Rocks, Ripped Climbers, and Renegades. Yosemite’s Rock Climbing Revolution: Valley Uprising

Valley Uprising Title

“The primary vibration in the air, was one of High Adventure”

-Tom Frost

Valley Uprising will inspire you to drop what you are doing and go climb. Yosemite’s Rocks are amazing and I hope to one day see them in person. Imagine a smooth vertical ocean of rock the size of 3 Eiffel Tower’s stacked and you have El Capitan (El Cap as they call it).  I had no idea before I watched this documentary. But being a geologist and an adventurer myself, I instantly loved learning about the Titans of climbing. Royal Robbins, Warren Harding, Lynn Hill, John Bachar, Dean Potter and Alex Honnold. All drawn to the 2,000ft Northwest face of Half Dome and the 3,000ft Nose of El Capitan.

“We have a purpose. Climb Hard. Put up good routes. Only through climbing can you find yourself. Bullshit like that

-Steve Roper


I’ve only rock climbed once and it was terrifying and awesome. That feeling of being high up and hanging by your sore fingertips unsure whether you can make it is intoxicating. I am not at the weight I want to be currently, but once I get below 200 lbs I will go more. I go to climbing gyms when my friends are around, but I want to become more serious. I already dropped my gym account to save money, and I think I will continue to go to the local rock gym. It helps that I love to bike and it is 1 mile away.

I have talked endlessly about this movie to friends and made each of them watch it. Besides introducing me to some amazing alternative music, I’ve been inspired from this documentary.

This movie is the latest from the Reel Rock Series, and made by Sender Films.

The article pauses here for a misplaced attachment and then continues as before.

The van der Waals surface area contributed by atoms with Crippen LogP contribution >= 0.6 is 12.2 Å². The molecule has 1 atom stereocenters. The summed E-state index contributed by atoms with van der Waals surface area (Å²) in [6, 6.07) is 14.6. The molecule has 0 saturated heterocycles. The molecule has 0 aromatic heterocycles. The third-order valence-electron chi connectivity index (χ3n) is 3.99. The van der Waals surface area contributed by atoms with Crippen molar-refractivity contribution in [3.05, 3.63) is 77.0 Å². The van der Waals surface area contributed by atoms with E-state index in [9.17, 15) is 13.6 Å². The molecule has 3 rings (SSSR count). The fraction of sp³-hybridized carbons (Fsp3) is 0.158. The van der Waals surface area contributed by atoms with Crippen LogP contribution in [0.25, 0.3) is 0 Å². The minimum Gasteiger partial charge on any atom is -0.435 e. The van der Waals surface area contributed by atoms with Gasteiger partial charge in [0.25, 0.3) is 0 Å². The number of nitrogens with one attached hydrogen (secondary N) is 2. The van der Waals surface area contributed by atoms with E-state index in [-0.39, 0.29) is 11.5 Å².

A lot of the fun of the movie occurs in the middle, with the story introducing the Aquarian Age, psychedelics, and a cocaine filled airplane crashing into Lower Merced Pass.


After trying to boulder I see the difficulty and level of fitness it requires. Some of these climbers were world class athletes and they do a good job showing the training of these climbers. Pullups, running, and climbing was the way they got better. The perspective of rock climbers looking back enriches the black and white photos.


This movie is a cool look back on the 50’s 60’s and 70’s. They are really good at telling a story through black and white photos. Thanks to graphic designer Barry Thompson who make the first photos appear to be a comic book animation. Thompson takes climbing’s clash of titans between personality opposites Robbins and Harding explode off the screen similar ala Pacquiao vs. Mayweather.

climbing-valley-uprising-6Royal and Harding

“The gear had evolved. The techniques were in place. The rock climbers had matured to the point where they are up to tackling the great challenges of the sport, but the great challenges remain undone.”

-Dan Duane


“The face of Half Dome stood there and said, “Try me if you dare”.

-Royal Robbins

The way one generation bleeds into another is a strong point of this Documentary. They highlight the Apprentice Master relationship just like in Robert Greene’s Mastery. Examples abound but my favorite was the Jim Bridwell to Royal Robbins relationship; first he is seen next to Royal Robbins as a wide eyed teenager, then 15 years later he is a scruffy journeyman doing acid teaching the the up and coming Stone Masters such as Ron Kauk and Lynn Hill. Teaching and pushing the standards higher and higher.

7-Lynn-Hill-on-Half-Dome-ph-Charlie-Row-1977Ron Kauk

Interesting to note the timing on this movie. It was released in September 2014. In the past 12 months Police shootings and Riots have occurred across the US. While the public at large has called for less militarization in the police, new rules and regulations have led to a mindset shift away from environmental protection and toward aggressive enforcement. This is nothing new to Yosemite Rock Climbers who have clashed with police since the 70’s.

“The Rangers have gone from having a degree in Biology to having a degree in Marksmanship”

-Yvon Chouinard

The tribal and happy go lucky mentality of the Golden Age and the Stone Masters is replaced by the somber rugged independence of the Stone Monkeys.